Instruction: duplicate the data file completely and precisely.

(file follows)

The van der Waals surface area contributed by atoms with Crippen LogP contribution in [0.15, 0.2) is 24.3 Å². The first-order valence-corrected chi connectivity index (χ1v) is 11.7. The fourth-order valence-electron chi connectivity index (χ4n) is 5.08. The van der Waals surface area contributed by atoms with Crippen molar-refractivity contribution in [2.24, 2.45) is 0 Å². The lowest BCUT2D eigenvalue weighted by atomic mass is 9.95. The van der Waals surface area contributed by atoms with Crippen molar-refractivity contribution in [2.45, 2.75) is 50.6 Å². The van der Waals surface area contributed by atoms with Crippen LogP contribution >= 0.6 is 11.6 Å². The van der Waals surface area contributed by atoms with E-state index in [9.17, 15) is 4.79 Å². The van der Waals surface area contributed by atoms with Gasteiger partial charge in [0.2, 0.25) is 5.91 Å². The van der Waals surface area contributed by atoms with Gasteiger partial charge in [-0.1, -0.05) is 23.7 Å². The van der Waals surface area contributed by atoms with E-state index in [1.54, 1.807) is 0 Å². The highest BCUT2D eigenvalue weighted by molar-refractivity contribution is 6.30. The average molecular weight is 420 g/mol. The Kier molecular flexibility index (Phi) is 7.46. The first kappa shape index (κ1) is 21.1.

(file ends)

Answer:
The van der Waals surface area contributed by atoms with Crippen LogP contribution in [0.15, 0.2) is 24.3 Å². The first-order valence-corrected chi connectivity index (χ1v) is 11.7. The fourth-order valence-electron chi connectivity index (χ4n) is 5.08. The van der Waals surface area contributed by atoms with Crippen molar-refractivity contribution in [2.24, 2.45) is 0 Å². The lowest BCUT2D eigenvalue weighted by atomic mass is 9.95. The van der Waals surface area contributed by atoms with Crippen molar-refractivity contribution in [2.45, 2.75) is 50.6 Å². The van der Waals surface area contributed by atoms with Crippen LogP contribution >= 0.6 is 11.6 Å². The van der Waals surface area contributed by atoms with E-state index in [9.17, 15) is 4.79 Å². The van der Waals surface area contributed by atoms with Gasteiger partial charge in [0.2, 0.25) is 5.91 Å². The van der Waals surface area contributed by atoms with Gasteiger partial charge in [-0.1, -0.05) is 23.7 Å². The van der Waals surface area contributed by atoms with E-state index in [1.54, 1.807) is 0 Å². The highest BCUT2D eigenvalue weighted by molar-refractivity contribution is 6.30. The average molecular weight is 420 g/mol. The Kier molecular flexibility index (Phi) is 7.46. The first kappa shape index (κ1) is 21.1.